Walgreens Pharmacist Denies Woman Miscarriage Medication To Uphold His Beliefs
A woman in Arizona receives news of her tragic miscarriage. Then, when she gets to Walgreens, she was denied her medication.
Nicole Arteaga had a bad experience in Walgreens following a heartbreaking doctor's visit.
Miscarriage And Prescription
AZ Central reports that Arteaga, 35, was 10 weeks pregnant when she visited her doctor for a check up. However, the visit turned in heartbreaking fashion as her physician told her that the baby's heart had ceased beating. It will, unfortunately, end up in a miscarriage.
The physician gave her a prescription for medication to deal with the miscarriage and terminate the pregnancy, which Arteaga promptly took to Walgreens in Peoria. According to her, she opted to take the medication instead of getting an invasive medical procedure.
When she got to the pharmacy with her 7-year-old son on Thursday, June 21, Arteaga was turned away by the pharmacist at the counter. The man refused to fill out the prescription due to his beliefs.
When her husband dropped by Walgreens to explain the situation further, he was denied the medication as well.
In an impassioned Facebook post, Arteaga expounded on the painful incident saying it is something that no woman should ever experience.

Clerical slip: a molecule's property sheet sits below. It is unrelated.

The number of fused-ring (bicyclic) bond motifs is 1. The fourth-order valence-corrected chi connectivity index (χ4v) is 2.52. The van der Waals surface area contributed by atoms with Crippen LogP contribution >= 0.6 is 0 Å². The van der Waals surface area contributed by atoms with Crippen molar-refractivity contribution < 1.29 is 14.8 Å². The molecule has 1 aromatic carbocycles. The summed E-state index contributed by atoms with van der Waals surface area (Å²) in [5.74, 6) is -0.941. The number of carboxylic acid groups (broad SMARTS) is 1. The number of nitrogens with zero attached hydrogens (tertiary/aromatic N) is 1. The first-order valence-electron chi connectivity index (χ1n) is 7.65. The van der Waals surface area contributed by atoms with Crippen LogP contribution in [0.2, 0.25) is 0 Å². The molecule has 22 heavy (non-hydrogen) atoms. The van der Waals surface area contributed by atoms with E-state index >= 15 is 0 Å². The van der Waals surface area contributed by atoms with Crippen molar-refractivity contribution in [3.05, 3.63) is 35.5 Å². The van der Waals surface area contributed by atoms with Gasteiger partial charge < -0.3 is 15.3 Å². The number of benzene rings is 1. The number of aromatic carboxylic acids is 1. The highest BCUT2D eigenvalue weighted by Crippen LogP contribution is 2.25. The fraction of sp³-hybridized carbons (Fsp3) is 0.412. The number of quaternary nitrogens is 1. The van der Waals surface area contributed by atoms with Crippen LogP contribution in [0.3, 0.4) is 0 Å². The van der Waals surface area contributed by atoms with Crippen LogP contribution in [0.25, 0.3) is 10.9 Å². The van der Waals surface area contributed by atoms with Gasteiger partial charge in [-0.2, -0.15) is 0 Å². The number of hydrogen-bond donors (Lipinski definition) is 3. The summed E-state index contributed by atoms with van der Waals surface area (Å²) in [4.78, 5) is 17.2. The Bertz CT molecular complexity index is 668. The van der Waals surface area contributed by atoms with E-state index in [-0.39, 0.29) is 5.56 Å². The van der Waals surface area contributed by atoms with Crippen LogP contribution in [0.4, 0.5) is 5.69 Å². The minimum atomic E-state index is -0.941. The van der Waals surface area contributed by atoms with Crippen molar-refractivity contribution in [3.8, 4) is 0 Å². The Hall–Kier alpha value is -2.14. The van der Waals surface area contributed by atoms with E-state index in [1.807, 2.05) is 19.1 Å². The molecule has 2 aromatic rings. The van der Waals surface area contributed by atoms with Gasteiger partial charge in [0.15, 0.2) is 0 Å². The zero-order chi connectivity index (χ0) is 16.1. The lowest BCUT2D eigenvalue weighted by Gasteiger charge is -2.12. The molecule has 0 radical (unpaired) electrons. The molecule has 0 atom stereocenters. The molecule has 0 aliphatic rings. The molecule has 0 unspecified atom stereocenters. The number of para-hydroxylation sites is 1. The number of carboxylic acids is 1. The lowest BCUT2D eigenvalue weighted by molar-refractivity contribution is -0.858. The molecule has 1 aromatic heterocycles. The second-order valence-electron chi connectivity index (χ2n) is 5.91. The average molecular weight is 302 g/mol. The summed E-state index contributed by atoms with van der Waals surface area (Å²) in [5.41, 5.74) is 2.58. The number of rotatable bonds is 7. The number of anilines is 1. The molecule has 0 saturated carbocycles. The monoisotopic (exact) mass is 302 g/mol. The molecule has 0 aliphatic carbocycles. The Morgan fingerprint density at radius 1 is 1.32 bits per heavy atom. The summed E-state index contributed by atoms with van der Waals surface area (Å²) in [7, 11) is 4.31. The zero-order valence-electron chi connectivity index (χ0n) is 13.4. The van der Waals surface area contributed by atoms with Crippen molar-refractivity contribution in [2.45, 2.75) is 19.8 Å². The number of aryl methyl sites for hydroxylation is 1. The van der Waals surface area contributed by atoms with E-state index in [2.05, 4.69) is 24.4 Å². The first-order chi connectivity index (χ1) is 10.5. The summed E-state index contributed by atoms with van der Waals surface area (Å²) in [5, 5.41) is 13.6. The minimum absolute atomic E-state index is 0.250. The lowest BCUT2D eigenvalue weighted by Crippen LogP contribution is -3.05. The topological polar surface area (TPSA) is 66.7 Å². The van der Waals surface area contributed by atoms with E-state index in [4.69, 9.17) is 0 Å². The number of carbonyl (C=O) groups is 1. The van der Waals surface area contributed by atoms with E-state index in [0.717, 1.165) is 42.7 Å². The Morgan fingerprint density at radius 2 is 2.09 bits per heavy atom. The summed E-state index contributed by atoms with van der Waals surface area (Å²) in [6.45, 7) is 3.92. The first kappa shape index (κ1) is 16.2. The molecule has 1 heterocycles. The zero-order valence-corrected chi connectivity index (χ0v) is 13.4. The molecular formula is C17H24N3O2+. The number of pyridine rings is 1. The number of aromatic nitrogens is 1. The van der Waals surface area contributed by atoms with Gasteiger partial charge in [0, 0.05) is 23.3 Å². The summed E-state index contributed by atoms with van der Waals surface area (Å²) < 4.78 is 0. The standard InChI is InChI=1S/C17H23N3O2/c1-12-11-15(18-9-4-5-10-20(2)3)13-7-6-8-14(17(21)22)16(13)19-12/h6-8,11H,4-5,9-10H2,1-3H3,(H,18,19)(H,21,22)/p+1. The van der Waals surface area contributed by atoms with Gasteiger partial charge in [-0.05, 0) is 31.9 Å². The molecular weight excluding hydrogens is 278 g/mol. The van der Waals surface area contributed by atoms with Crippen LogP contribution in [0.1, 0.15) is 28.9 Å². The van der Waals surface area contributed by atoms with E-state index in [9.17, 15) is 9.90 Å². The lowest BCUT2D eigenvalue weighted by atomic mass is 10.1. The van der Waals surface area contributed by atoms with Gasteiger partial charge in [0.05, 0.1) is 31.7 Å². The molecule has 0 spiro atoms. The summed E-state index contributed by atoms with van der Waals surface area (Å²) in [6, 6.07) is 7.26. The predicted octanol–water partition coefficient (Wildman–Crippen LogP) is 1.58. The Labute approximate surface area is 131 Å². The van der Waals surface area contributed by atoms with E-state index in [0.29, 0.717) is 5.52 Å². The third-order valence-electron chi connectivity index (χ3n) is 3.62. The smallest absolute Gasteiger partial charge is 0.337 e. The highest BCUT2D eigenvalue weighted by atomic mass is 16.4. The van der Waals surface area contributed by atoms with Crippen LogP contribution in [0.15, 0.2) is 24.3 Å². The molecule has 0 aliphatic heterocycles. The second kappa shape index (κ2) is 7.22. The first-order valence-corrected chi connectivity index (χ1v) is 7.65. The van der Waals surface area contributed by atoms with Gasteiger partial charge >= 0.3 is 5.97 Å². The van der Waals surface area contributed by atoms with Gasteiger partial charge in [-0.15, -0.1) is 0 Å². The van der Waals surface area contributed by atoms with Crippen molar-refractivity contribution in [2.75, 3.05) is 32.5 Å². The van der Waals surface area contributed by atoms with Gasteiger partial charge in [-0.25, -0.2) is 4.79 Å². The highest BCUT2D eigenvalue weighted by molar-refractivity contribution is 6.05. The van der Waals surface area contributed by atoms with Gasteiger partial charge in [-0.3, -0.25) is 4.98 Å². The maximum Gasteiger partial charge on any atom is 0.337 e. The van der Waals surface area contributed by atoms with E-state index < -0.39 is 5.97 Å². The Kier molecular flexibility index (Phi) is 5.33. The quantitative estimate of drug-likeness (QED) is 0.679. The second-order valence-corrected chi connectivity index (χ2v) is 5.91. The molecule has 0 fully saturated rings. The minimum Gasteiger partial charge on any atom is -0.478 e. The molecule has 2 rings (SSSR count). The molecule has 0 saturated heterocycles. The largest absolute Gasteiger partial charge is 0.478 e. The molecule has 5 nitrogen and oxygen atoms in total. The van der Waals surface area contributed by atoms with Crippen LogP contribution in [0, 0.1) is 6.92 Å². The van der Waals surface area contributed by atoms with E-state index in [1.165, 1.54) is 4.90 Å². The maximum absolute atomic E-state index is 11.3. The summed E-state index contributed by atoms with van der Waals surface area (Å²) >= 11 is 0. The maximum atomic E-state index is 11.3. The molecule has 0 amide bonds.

"I get it we all have our beliefs," she wrote on her social media account, explaining that she had no control over her miscarriage. "He has no idea what [it's] like to want nothing more than to carry a child to full term and be unable to do so ... I left Walgreens in tears, ashamed and feeling humiliated by a man who knows nothing of my struggles but feels it is his right to deny medication prescribed to me by my doctor."
Walgreens Update, Response
Arteaga updated her Facebook post on Friday, June 23, saying that Walgreens sent her an email notification that told her the prescription was transferred to another Walgreens branch across town.
Walgreens explains in an official statement that their company policy states that pharmacists are actually allowed to step away from filling a prescription when they morally object from it. However, they are required in turn to pass the prescription to another pharmacist or manager so that the needs of the client is still met.
In Arteaga's case, she wasn't referred to another employee during her visit to Walgreens.
However, it appears that the pharmacist is within his rights in the incident. Arizona laws state that pharmacists can actually refuse to fill prescriptions for moral or religious reasons.